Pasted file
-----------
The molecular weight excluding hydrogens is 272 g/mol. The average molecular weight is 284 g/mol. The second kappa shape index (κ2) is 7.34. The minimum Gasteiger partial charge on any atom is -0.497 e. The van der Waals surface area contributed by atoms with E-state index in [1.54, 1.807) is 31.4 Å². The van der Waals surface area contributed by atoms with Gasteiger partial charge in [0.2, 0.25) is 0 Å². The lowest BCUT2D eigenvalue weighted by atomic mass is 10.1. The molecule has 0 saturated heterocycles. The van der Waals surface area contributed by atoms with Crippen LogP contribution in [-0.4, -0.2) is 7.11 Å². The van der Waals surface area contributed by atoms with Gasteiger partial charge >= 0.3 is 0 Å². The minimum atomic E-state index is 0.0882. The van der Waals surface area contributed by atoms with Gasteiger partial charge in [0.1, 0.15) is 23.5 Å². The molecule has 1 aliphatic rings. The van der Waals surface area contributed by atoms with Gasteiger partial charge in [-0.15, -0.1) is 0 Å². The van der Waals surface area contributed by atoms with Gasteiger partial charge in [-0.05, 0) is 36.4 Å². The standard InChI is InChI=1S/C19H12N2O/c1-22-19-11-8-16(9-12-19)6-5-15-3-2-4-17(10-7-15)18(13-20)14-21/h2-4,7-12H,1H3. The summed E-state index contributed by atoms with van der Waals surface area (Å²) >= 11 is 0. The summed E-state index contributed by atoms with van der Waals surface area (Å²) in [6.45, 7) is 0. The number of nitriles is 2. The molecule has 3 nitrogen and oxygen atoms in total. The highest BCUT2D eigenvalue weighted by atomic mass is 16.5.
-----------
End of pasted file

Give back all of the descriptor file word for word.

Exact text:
The molecular weight excluding hydrogens is 272 g/mol. The average molecular weight is 284 g/mol. The second kappa shape index (κ2) is 7.34. The minimum Gasteiger partial charge on any atom is -0.497 e. The van der Waals surface area contributed by atoms with E-state index in [1.54, 1.807) is 31.4 Å². The van der Waals surface area contributed by atoms with Gasteiger partial charge in [0.2, 0.25) is 0 Å². The lowest BCUT2D eigenvalue weighted by atomic mass is 10.1. The molecule has 0 saturated heterocycles. The van der Waals surface area contributed by atoms with Crippen LogP contribution in [-0.4, -0.2) is 7.11 Å². The van der Waals surface area contributed by atoms with Gasteiger partial charge >= 0.3 is 0 Å². The minimum atomic E-state index is 0.0882. The van der Waals surface area contributed by atoms with Gasteiger partial charge in [0.1, 0.15) is 23.5 Å². The molecule has 1 aliphatic rings. The van der Waals surface area contributed by atoms with Gasteiger partial charge in [-0.15, -0.1) is 0 Å². The van der Waals surface area contributed by atoms with Gasteiger partial charge in [-0.05, 0) is 36.4 Å². The standard InChI is InChI=1S/C19H12N2O/c1-22-19-11-8-16(9-12-19)6-5-15-3-2-4-17(10-7-15)18(13-20)14-21/h2-4,7-12H,1H3. The summed E-state index contributed by atoms with van der Waals surface area (Å²) >= 11 is 0. The summed E-state index contributed by atoms with van der Waals surface area (Å²) in [6.45, 7) is 0. The number of nitriles is 2. The molecule has 3 nitrogen and oxygen atoms in total. The highest BCUT2D eigenvalue weighted by atomic mass is 16.5.